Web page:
Ishan went on to add that AI has applications all the way through the lending lifecycle. If someone is in the fintech space or carrying out any type of lending, be it buy now pay later (BNPL), credit card, SME (small and medium-sized enterprise) lending, AI will have a very important role to play, not only in credit scoring but across the board.
AI is evolving at a rapid pace, and it will be exciting to see what AI will be capable of in the next five years.
In customer acquisition, advanced analytics enable banks to provide highly personalized offers and superior experiences, resulting in higher conversion rates. This is accomplished by gaining a better understanding of each new customer’s path to the bank and obtaining an accurate picture of a customer’s context and direction of movement.
AI and ML can be used in credit decisions to analyze extensive and diverse datasets. As a result, banks can qualify fresh customers for credit services, decide their loan limits and pricing quickly and also minimize the fraud risks by anomaly detection.
Detecting fraud manually is a very tedious process, according to Ishan. For instance, a person’s behavioral analytics needs to be checked, information needs to be gathered on the way they fill an application, their typing speed and pattern, and the time duration taken by them to finish the application. It is impossible to detect fraud in all these issues without the help of AI.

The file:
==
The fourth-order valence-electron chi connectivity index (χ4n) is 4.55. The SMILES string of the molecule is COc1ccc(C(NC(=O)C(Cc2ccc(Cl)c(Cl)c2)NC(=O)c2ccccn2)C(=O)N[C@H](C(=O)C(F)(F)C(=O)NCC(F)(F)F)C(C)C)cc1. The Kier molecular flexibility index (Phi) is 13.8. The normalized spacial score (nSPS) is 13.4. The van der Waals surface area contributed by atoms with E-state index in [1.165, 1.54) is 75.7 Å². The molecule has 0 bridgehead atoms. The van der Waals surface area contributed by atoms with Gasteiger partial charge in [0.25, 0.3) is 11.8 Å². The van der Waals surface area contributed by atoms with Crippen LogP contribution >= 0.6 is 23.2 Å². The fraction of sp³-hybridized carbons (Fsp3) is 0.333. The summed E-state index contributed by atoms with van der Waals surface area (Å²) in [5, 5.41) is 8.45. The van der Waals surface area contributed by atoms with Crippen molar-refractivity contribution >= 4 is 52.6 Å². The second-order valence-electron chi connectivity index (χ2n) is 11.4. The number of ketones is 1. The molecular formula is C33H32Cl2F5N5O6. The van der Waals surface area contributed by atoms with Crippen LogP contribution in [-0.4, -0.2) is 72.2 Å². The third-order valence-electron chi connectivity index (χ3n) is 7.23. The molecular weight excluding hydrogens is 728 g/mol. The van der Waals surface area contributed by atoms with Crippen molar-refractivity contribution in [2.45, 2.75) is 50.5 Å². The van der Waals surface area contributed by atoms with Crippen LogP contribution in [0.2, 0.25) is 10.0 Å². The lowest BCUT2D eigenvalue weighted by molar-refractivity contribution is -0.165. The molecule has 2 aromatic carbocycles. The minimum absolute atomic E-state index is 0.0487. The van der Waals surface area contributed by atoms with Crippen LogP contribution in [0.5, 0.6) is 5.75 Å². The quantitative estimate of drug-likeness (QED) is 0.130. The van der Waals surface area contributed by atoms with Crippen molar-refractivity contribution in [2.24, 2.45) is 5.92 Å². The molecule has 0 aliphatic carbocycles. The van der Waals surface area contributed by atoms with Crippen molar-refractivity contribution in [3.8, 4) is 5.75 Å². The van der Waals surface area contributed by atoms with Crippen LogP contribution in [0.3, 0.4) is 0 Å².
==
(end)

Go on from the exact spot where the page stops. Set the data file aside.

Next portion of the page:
Credit bureaus welcome AI and open banking
Apart from fintech companies and binding banks, credit bureaus have begun to energetically leverage alternative data and utilize ML to provide exceptional insights and expand their coverage.
TransUnion Philippines launched CreditVision Link last year, a solution that can credit score Filipino adults with the help of conventional credit data as well as alternative data comprising telco data such as reloads, payments, mobile data usage, and device data.
In Hong Kong, we have 85 percent coverage, however in the Philippines, we only catch about 25 percent of the population, said Jerry Ying, TransUnion’s Chief Product Officer, Asia Pacific. With CreditVision Link, we can now look at around 70-80 million people instead of covering around 25 million of the Filipino population. That’s a significant improvement.
AI plays a significant role in this scenario – to compensate for customer coverage where some of the newer customers in the credit segment are unable to obtain a lending.
TransUnion is also actively investigating open APIs as a key technology. The credit bureau in the United Kingdom has launched an open banking service that enables consumers to share their data with third parties when applying for credit. This aims to enhance the consumer experience by making lending decisions faster and providing more precision in risk assessment.
We’re looking into introducing that in Hong Kong, Jerry said. We’re looking at the way to access data, use AI to decipher inquiry transactions and interpret matters such as an individual’s cash flow and income level, and pull that data straight from third-party sources.